It's hard to cahnge after the oil companies (Quaker State, Pennzoil, etc.) have been beating us in the head with "YOu have to change your oil every 3,000 miles". Most manufactures now recommend waiting every 5000 miles even my Chevy Malibu recommends that. I believe some of the luxury cars have oil life indicators and soem of those don't recommend changing your oil for 10,000 miles.

    Engines are made so much better today. Much less friction then even 10 years ago so there is less debris in the oil. Plus oil filters are much better at cleaning the oil. My thing is go with the manual. If something happens you have your receipts and the company's manual to back you up.
  • Driving as few miles as you do, your oil is good on miles. I would, however, change the oil next month. I used to live in another city where my average daily commute was about 6 miles, and a couple of different mechanics told me not to worry about miles driven, just change it every 6 months as long as you drive this little. Besides, why would you want to go longer than 6-7 months between changes? I know 3000 miles is a load of junk, but you don't want to go too far the other way, either.
  • Just wanted to say thanks to everyone for the advice given. This is really a terrific source for very valuable info. I plan to change the oil in my vehicle next spring/summer. Thanks again!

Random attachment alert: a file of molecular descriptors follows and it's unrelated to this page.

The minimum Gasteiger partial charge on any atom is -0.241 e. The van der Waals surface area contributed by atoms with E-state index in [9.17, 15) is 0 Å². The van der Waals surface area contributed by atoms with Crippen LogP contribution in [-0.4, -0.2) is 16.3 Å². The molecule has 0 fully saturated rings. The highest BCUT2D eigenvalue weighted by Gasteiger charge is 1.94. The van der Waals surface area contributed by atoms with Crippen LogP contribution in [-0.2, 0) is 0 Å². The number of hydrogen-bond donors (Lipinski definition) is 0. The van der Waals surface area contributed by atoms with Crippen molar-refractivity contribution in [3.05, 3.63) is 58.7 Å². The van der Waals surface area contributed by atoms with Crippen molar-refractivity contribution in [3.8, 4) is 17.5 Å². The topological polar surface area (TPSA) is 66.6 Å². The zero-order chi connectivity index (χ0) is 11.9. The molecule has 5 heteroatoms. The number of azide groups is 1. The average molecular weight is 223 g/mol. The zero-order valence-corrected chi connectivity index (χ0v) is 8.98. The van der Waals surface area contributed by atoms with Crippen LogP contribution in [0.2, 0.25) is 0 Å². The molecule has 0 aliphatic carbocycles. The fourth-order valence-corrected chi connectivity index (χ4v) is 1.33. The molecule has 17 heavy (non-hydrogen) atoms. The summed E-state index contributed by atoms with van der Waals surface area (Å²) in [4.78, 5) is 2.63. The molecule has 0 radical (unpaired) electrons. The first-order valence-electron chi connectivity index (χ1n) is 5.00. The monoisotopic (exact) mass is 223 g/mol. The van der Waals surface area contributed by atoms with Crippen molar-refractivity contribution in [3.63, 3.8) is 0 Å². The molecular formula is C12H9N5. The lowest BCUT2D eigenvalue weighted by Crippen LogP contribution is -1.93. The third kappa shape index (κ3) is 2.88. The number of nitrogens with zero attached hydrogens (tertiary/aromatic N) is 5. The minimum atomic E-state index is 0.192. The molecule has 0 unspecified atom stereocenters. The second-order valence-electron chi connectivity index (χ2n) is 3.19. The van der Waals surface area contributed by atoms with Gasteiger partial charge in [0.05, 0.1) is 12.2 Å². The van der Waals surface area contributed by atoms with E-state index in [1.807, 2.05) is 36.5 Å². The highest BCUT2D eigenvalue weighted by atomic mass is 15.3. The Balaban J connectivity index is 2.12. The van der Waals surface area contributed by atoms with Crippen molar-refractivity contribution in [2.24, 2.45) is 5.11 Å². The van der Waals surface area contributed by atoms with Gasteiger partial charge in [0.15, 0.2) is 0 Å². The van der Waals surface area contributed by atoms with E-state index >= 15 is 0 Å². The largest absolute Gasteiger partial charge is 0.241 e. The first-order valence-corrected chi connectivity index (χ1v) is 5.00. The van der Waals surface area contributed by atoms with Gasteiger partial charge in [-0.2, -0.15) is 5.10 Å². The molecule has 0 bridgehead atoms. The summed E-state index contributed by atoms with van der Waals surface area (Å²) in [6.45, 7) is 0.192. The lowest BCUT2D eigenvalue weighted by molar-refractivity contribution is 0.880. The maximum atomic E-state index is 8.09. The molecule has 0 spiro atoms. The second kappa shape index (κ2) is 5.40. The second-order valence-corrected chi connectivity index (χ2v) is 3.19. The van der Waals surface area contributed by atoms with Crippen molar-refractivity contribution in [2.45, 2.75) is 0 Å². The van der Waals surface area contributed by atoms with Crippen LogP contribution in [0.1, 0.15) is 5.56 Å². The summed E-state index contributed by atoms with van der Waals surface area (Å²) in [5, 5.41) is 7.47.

• carguy62carguy62 Posts: 545
    If I followed along you bought the car in 7/01 and you don't plan to change the oil until spring/summer of '02. Even with the low miles I don't think I'd wait that long....but that's just me. I don't put a lot of miles on either but I make sure to change at least twice a year. $14.95 or whatever is fairly cheap in the grand scheme of things.
  • Waiting about a year to change your oil? Oil changes are too cheap to wait that long. I would do it next month-but that's just me!
  • dtownfbdtownfb Posts: 2,915
    That's good advice from carguy and claywaterfill. Plumekuss should get on a 6 month cycle. Also I would get it changed at the dealership. Just so you can build a repoir with them. You never know when having a good relation with the service manager will help you. It's not going to caost more than $25 for each oil change. Heck plumekuss may have ot only spend $100 in two years before her first real service maintenance at 7500 miles.
  • http://adventure.honda.com


    When I get the Civic up to 60 or so, the back end breaks out at every corner and I whack a building.


    Must be using the cheap Firestones on the game, too.


    twist